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2009 Country Reports on Terrorism - Niger

Publisher United States Department of State
Publication Date 5 August 2010
Cite as United States Department of State, 2009 Country Reports on Terrorism - Niger, 5 August 2010, available at: http://www.refworld.org/docid/4c63b62f8.html [accessed 21 August 2014]
DisclaimerThis is not a UNHCR publication. UNHCR is not responsible for, nor does it necessarily endorse, its content. Any views expressed are solely those of the author or publisher and do not necessarily reflect those of UNHCR, the United Nations or its Member States.

The Nigerien government's counterterrorism program has improved to include the use of updated terrorist watch lists, more consistent border patrols, and regular monitoring of mosques believed to espouse extremist views. Border crossings were not automated and relied on handwritten ledgers to record entry and exit. The government has been receptive to Western and regional counterterrorism training and is a Trans-Sahara Counterterrorism Partnership country. Niger also works with other regional partners and organizations to support its counterterrorism efforts, notably the Algerian-led counterterrorism coalition comprised of Algeria, Niger, Mali, and Mauritania.

Al-Qa'ida in the Islamic Maghreb (AQIM) demonstrated a greater interest in Niger in 2009, with attempts to extend its influence into Nigerien territory from the largely ungoverned region bordering Mali and Algeria. The porous borders and ungoverned spaces provide terrorist groups such as AQIM a potential environment for recruiting, people and contraband smuggling, undetected transit, and logistical facilitation. Niger's severe resource constraints stemming from its status as one of the poorest countries in the world, and the ongoing political crisis, hampered the Nigerien government's ability to prevent AQIM intrusion.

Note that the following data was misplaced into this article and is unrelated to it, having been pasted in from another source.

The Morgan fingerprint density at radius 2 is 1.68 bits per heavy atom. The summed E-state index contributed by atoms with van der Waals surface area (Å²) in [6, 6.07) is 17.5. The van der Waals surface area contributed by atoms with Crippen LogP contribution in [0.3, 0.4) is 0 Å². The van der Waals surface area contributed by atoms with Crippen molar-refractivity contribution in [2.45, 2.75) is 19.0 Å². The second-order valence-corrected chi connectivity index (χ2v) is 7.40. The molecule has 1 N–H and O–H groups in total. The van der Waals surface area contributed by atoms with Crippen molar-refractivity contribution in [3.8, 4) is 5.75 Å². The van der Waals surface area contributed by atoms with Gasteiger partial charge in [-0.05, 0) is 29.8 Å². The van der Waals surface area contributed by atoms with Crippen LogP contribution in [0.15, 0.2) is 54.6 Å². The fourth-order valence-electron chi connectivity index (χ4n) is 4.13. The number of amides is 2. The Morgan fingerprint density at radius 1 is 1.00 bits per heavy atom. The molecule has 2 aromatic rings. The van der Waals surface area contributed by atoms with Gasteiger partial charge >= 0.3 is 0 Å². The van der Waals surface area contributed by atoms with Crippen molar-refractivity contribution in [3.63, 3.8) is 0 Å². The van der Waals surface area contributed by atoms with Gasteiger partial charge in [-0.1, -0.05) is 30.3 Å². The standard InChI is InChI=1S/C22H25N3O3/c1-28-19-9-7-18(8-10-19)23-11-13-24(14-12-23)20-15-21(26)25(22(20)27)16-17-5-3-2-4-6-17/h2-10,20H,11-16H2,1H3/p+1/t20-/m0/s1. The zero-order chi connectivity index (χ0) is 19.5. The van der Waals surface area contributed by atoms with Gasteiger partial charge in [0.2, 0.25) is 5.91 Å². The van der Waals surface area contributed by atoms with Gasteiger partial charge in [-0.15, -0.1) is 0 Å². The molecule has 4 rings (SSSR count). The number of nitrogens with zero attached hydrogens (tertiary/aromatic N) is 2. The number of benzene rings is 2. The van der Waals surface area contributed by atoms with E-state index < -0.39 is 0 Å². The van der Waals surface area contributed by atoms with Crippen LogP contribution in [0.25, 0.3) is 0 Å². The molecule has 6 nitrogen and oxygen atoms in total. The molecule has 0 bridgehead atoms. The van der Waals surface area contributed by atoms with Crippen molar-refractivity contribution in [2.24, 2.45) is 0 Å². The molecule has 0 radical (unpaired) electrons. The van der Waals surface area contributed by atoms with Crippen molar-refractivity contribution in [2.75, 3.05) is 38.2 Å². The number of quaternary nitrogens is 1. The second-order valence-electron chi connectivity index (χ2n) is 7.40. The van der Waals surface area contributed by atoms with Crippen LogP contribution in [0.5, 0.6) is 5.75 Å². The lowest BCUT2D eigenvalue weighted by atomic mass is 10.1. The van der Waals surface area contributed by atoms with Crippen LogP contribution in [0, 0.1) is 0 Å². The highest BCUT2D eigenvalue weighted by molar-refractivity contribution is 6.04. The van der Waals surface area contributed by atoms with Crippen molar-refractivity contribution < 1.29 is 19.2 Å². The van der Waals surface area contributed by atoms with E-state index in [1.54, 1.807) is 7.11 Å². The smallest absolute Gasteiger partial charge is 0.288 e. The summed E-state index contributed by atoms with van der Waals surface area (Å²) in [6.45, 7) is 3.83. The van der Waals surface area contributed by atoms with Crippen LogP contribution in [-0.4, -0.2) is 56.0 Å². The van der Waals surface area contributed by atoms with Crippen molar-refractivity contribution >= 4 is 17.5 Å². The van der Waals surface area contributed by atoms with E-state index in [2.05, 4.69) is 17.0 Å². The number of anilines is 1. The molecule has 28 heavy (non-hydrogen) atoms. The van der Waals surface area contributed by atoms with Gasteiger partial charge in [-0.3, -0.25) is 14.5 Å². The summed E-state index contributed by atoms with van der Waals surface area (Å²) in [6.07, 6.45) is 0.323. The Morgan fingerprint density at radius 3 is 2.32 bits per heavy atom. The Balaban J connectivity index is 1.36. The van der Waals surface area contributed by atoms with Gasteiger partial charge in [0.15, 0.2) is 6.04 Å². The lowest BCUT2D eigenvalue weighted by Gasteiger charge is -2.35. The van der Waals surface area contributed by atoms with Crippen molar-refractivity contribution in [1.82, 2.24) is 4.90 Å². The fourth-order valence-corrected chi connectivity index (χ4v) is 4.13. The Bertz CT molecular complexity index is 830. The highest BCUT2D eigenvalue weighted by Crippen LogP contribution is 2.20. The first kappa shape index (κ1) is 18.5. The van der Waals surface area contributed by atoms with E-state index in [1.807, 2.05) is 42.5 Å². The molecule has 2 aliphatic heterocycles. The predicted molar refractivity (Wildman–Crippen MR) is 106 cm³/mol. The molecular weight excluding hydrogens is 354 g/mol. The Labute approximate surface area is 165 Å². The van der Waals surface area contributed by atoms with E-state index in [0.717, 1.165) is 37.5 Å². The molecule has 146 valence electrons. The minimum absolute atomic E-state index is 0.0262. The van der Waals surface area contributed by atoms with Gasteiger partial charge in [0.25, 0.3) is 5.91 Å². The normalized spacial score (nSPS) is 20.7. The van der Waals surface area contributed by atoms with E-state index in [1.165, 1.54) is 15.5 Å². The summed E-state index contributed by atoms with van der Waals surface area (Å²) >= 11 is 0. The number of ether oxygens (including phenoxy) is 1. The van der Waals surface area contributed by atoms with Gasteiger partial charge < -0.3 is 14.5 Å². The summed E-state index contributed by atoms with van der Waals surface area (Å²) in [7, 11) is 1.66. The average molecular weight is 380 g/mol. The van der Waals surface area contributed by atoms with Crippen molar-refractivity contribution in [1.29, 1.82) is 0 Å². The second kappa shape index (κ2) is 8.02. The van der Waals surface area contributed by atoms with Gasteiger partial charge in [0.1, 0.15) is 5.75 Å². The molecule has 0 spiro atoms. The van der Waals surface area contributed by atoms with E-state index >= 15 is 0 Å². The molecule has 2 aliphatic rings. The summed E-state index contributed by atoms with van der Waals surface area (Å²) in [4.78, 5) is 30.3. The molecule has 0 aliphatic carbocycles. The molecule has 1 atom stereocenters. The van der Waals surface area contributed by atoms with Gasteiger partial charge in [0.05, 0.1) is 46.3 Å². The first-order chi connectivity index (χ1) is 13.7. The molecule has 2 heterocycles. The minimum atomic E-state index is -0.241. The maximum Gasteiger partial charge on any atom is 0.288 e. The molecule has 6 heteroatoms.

On December 14, 2008, AQIM-affiliated persons kidnapped and held hostage UN Special Envoy, Robert Fowler, his colleague, Louis Guay, and a local Nigerien driver. They were seized by AQIM within 40 kilometers of Niamey, taken across the Mali border and held hostage in the Sahara desert for 130 days before being released. On January 22, 2009, along the Mali/Niger border, AQIM-affiliated persons kidnapped four European tourists near the Niger/Mali border and held them hostage in the Sahara desert. Three of the European hostages were released months later, but one British hostage was killed.

In October, an AQIM-linked Mauritanian was captured in Niamey following his involvement in terrorist related activities outside Niger.

On November 14, AQIM associates armed with AK-47 assault rifles attempted to kidnap five U.S. Embassy personnel from a hotel in Tahoua. The failed operation was believed to have been sanctioned by AQIM leaders. The perpetrators of this attempted kidnapping have yet to be captured.

Although the rise of violent extremist organizations in northern Nigeria has yet to directly impact southern Niger, a very real threat exists. Northern Nigeria and southern Niger share a common Hausa ethnicity, numerous economic and cultural links, and a long, porous border. Immediately following the July 2009 Nigerien break-up of the Boko Haram[3] group, Nigerien ties to the group were revealed when dozens of Boko Haram members were deported from Nigeria to their home cities in southern Niger.


[3] Boko Haram is Hausa for "education is sin." The sinful or forbidden "education" is commonly understood to mean western education.

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